Alumna discusses transition from student to professional
Published: Friday, April 20, 2012
Updated: Thursday, April 19, 2012 19:04
In only a couple of months, the class of 2012 will graduate and being active in the Baruch College community will just be a memory. With the end of the semester fast approaching, we wanted to get some insight into life after graduation.
To do so, we sought out a past club leader, Jiayan Huang, also known to some as Cathy Huang, to give us some advice on the transition from school to work. Specifically, we wanted to know how her participation in clubs and classes has helped her.
While attending Baruch, she was an active member of several organizations such as Beta Alpha Psi and VITA (Volunteer Income Tax Assistance).
In her senior year, she served as President for Golden Key International Honor Society. Since graduating, Cathy is working full-time as a Tax Accountant for Goldman Sachs.
While some of you may be thinking: “I’m certainly not as active as Cathy was, how will I possibly make the jump from student to professional.”
Fortunately, as Cathy explains, the strengths needed in succeeding in a full-time job are very similar with what you are already doing in academics.
“In terms of being prepared and managing time, I think Baruch does a great job for its students. Most students are unaware or unconfident of their time management skills but all the hours spent on projects and studying for exams have a positive effect on one’s innate work ethic,” says Cathy.
“Planning is a great skill to have. Being active in a club helps you prioritize your tasks.”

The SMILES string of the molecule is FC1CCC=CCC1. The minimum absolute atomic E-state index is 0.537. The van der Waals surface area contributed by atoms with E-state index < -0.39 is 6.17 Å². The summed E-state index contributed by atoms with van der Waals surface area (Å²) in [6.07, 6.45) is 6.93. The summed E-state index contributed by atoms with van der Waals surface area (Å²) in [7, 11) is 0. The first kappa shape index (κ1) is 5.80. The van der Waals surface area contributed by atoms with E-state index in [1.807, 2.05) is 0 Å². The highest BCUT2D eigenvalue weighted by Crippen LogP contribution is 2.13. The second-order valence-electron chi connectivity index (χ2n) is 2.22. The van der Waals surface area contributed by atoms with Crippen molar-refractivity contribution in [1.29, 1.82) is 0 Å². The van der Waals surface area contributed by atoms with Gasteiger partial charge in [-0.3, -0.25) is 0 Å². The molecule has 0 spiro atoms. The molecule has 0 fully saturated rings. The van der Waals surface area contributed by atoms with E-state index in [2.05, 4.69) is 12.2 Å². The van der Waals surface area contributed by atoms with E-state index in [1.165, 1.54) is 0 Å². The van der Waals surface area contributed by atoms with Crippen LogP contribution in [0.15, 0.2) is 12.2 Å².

Cathy shared her experience on the significance of networking.
“As President of Golden Key, I had to reach out to many different people,” said Huang. “Whether they were other student club leaders or Baruch faculty members, I acquired a lot of skills in the area of networking. It’s something I’m doing even to this day,” says Cathy. “I am part of the Goldman Sachs Dragon Boat Racing Team and I small talk with senior level management during every practice session.”
She urges every student to simply be on campus during 12:30 p.m.-2:30 p.m. on Tuesdays and Thursdays.
Huang said, “Whether it’s a bake sale or general interest meeting, events are always happening. Surrounding yourself with friendly, ambitious groups of people will help you grow as a person. As for the students who take night classes, many clubs still host events with guest speakers from various professions. Find out when they’re held and take advantage of the opportunities.”
By now, you should start getting a good idea of the helpful skills you can obtain at school to use when you begin to work. “The big difference is that in the professional field, you have no one to hold you accountable but yourself,” sais Huang.
“You have to set the deadlines because the President or your team will not be asking for updates. You have to be able to determine which tasks are the important to do at that moment.”
Cathy goes on stressing the importance of learning through adversity. Although adding club activities on top of your academics might seem crazy, it is actually very beneficial. Cathy’s advice is if you’re completely overwhelmed with schoolwork, you may want to take a breather. However, if you find yourself looking to be a part of something, then definitely consider joining a club. Juggling school and clubs may seem challenging, but it is a great opportunity for you to learn.
When looking back, Cathy said that, “I have no regrets in my college career. I have learned so much that I have taken with me to GS and can use in the future. Aside from that, I really miss the social aspect of being a student.
I loved being in groups working towards a common goal. It was a great feeling whenever Golden Key was able to successfully plan and execute an event.”
She offered some advice: “I encourage every student, from freshmen to seniors to get involved. It’s never too late to become part of something bigger than yourself. I miss all the friends I made and still keep in touch with a lot of the underclassmen who are still in Baruch.”